How Being Careful May Help During an Auto Accident Lawsuit

We might be inclined to say most people are careful, or to say most people are careless.  Either implies we readily understand the words.  And yet a juror may find himself struggling when asked to assign fault – carelessness, negligence – in a personal injury case.

Personal injury law was developed to enforce personal responsibility for one’s actions and to increase personal safety in the community.  These aims of personal injury law are linked – when one knows they must be responsible for their choices, they think about how those choices can impact others, thereby increasing safety in the community.

Essentially, by holding people personally responsible for their actions, we are incentivizing people to make careful choices.  If they don’t make careful decisions, they must personal accept responsibility for the results.

So, what is the personal injury context of “being careful?”  Is it paying taxes?  Keeping driver’s license up to date?  They bundle up when it’s cold? 

Even though it is prudent to do these things, they are private actions, as in, “a person who looks out for himself.” 

Private things seem useless in gauging whether someone has been careless or negligent.  To be careful in a personal injury context, then, seemingly falls outside the realm of private acts that affect only oneself.  Being careful refers to how our actions impact the safety of those around us in the community.

The following is a description:

 “In describing a genuinely careful person, we have in mind that, whatever the situation in which she is acting, she foresees and takes responsibility for all affects her action might have on other people (and dogs and trees).”

A rule of warfare is do not prepare for what you think the enemy intends to do, prepare for everything he might do.

Conversely, it seems that the careful person takes responsibility for not only what they intend to do but for whatever effects their action might be capable of causing.

During the work of a trial, a juror is constantly learning.  Some of this learning is really a recollection of something known, such as the deeper meaning of the word careful, a meaning that refers to the public sphere.

Some people count an action as careful only when it is the safest option available.  Can anything less than the safest option be careful?  A good juror finds himself considering this during the course of a trial.

And it is not so complex of a notion.  It is immediately clear when we think of a doctor.  Because a doctor is capable of causing immense, unintended harm by the choices they make, the doctor weighs each decision a second and a third time.  She is bound by her Hippocratic Oath, first, do no harm – an oath that requires the safest means to an end.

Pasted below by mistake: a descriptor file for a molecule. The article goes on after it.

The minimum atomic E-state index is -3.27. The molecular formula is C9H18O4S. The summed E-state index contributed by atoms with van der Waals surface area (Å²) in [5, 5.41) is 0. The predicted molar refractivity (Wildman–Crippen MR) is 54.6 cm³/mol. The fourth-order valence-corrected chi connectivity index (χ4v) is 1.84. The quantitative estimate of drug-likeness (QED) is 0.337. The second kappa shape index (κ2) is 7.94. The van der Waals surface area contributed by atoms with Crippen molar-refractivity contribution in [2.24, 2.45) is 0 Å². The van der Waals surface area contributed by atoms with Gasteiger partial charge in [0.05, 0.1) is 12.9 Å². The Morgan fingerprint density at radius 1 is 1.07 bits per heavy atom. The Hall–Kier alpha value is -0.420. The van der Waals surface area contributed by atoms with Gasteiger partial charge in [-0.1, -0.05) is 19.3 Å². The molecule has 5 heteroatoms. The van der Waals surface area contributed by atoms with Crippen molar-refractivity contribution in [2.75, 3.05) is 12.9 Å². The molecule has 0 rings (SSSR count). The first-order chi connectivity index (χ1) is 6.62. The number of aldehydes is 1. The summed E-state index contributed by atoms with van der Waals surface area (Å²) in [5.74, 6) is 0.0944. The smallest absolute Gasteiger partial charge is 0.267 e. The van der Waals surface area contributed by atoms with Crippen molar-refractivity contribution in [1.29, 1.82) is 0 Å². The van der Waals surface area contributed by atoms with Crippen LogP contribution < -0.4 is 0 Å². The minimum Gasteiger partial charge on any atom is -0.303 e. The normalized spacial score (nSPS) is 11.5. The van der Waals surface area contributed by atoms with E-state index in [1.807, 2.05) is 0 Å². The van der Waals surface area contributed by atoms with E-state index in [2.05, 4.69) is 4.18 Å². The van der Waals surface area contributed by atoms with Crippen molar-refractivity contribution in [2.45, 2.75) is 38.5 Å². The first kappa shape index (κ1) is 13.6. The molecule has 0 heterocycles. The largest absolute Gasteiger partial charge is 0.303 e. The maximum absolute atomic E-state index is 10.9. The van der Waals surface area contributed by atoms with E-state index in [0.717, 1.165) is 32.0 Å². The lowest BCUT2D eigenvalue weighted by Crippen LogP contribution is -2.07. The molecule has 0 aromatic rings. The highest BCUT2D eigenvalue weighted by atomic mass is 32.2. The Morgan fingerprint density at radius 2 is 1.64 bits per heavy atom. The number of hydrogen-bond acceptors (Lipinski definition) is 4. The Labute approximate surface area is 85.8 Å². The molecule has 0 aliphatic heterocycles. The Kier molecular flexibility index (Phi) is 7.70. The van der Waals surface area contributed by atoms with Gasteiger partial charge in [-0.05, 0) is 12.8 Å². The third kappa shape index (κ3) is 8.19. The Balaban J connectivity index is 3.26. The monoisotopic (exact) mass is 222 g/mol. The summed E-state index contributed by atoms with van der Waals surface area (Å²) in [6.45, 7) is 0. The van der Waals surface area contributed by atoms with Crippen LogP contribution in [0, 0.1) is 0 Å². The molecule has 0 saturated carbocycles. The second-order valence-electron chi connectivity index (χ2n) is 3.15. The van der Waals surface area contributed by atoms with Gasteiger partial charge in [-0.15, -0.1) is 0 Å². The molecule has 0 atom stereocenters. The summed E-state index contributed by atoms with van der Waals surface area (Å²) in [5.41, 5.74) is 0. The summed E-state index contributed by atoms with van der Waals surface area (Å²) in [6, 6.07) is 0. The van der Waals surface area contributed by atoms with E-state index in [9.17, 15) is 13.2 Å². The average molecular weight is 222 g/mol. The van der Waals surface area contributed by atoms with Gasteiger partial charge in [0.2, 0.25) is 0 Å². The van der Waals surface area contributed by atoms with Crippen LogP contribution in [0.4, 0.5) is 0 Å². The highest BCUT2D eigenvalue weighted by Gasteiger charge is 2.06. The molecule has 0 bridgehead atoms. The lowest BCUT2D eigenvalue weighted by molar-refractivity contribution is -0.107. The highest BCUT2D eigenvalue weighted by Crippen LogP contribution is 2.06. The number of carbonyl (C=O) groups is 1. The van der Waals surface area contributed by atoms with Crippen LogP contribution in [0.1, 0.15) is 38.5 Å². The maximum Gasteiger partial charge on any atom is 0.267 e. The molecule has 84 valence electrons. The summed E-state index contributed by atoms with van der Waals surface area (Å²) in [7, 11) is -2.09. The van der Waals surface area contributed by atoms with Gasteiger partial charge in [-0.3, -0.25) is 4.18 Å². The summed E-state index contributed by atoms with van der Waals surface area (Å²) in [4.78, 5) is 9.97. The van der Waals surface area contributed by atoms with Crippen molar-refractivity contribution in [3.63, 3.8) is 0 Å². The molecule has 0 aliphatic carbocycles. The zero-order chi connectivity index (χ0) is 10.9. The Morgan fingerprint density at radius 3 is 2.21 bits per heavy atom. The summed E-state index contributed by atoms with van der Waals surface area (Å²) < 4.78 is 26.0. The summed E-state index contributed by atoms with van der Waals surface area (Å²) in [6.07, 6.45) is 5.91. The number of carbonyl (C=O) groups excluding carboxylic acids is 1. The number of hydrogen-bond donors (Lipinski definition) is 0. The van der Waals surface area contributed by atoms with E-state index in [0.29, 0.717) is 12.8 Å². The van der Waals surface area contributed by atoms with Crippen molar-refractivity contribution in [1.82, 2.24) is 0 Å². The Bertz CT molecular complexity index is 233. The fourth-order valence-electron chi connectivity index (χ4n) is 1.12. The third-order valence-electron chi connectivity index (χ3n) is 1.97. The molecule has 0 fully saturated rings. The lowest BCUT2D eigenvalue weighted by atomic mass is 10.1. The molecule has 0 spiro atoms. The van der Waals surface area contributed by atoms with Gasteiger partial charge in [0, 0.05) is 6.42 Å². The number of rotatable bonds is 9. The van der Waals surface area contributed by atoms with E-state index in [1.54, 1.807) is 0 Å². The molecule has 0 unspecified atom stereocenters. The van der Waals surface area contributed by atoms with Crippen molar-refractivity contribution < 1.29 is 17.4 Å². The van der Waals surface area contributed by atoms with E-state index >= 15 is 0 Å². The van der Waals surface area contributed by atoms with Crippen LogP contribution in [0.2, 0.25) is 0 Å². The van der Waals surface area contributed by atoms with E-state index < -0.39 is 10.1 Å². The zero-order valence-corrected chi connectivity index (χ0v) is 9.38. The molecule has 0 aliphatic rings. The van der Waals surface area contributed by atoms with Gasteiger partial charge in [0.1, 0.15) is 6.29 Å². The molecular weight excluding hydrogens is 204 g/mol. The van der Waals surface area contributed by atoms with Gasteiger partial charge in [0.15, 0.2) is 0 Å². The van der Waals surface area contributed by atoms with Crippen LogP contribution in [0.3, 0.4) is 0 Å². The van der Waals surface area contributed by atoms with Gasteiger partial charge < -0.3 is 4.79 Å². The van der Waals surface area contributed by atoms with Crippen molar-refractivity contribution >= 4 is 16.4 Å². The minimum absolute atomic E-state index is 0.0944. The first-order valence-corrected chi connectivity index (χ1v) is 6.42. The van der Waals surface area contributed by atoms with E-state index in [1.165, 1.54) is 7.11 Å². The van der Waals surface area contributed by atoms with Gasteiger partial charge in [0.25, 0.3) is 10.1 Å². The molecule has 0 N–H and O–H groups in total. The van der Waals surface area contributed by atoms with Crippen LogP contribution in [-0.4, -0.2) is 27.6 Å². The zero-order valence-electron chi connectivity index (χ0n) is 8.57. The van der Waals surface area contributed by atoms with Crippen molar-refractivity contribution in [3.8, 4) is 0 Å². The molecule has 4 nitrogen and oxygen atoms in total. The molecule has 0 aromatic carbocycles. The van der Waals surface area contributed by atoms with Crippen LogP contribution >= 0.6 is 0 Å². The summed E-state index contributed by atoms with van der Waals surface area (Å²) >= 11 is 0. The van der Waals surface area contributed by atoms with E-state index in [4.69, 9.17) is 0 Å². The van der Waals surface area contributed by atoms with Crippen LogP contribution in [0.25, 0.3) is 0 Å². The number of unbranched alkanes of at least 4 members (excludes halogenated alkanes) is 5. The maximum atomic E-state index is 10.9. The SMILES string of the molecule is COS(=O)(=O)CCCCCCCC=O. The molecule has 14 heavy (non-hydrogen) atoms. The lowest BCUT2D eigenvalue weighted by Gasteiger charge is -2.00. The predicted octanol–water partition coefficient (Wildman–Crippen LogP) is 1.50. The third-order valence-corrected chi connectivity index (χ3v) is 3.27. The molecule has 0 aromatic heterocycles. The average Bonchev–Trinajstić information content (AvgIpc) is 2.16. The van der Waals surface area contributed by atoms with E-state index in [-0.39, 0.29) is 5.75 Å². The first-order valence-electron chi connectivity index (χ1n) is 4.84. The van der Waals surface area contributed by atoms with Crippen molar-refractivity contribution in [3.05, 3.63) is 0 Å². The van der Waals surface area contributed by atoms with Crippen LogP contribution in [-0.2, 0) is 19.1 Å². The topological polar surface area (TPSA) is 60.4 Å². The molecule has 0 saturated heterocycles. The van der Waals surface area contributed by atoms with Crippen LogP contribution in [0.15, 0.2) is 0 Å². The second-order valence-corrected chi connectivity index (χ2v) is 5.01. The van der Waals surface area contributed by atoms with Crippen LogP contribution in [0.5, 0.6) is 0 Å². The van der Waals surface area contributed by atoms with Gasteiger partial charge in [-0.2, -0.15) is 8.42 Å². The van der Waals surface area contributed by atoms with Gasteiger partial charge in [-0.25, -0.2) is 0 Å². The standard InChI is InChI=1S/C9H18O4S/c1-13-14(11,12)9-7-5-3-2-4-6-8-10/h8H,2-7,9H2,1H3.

A driver does not need to intend to do harm.  He may only intend to hurry. But what if a pedestrian is injured by a speeding driver?  In that action by the driver, we see no evidence he took into account the consequences of not choosing the safest option (driving the speed limit), and the amount of harm that might result.

But what if the pedestrian might not have been careful?  Let’s say it was at night, the pedestrian was wearing dark clothing, and he crossed in the middle of a block, not in a crosswalk.  How careful was he?  A jury will be asked to consider whether or not he was reasonably careful, too. 

Would it have been more careful to wear light clothing and to walk to a crosswalk?  But should he have had to do any of that – in order to avoid being struck and hurt?

The answer lies in the question, even with his actions the way they were, what harm was the pedestrian capable of doing anyone but himself? The pedestrian had estimated how long it would take to cross the road and knew that no car traveling the speed limit would be able to hit him.  Unlike the driver of the huge steel machine, the pedestrian could do no one else any harm – with his black clothing and choice of crossing point. These are all items that jurors, lawyers, and judges look at to determine auto accident cases.

In the end, it doesn’t matter who a juror is looking at.  The actions and choices made by those in a personal injury lawsuit will be evaluated by the potential impact to the community’s safety and the availability of safer alternatives.  Even with these guidelines, each juror will have a different perspective on what “careful” or “negligent” really is.  In theory, having 12 jurors, each with different ideas, make a decision on what is, or what isn’t “careful” or “negligent” constitutes the attitude of the community on the subject – the final say.

 

 


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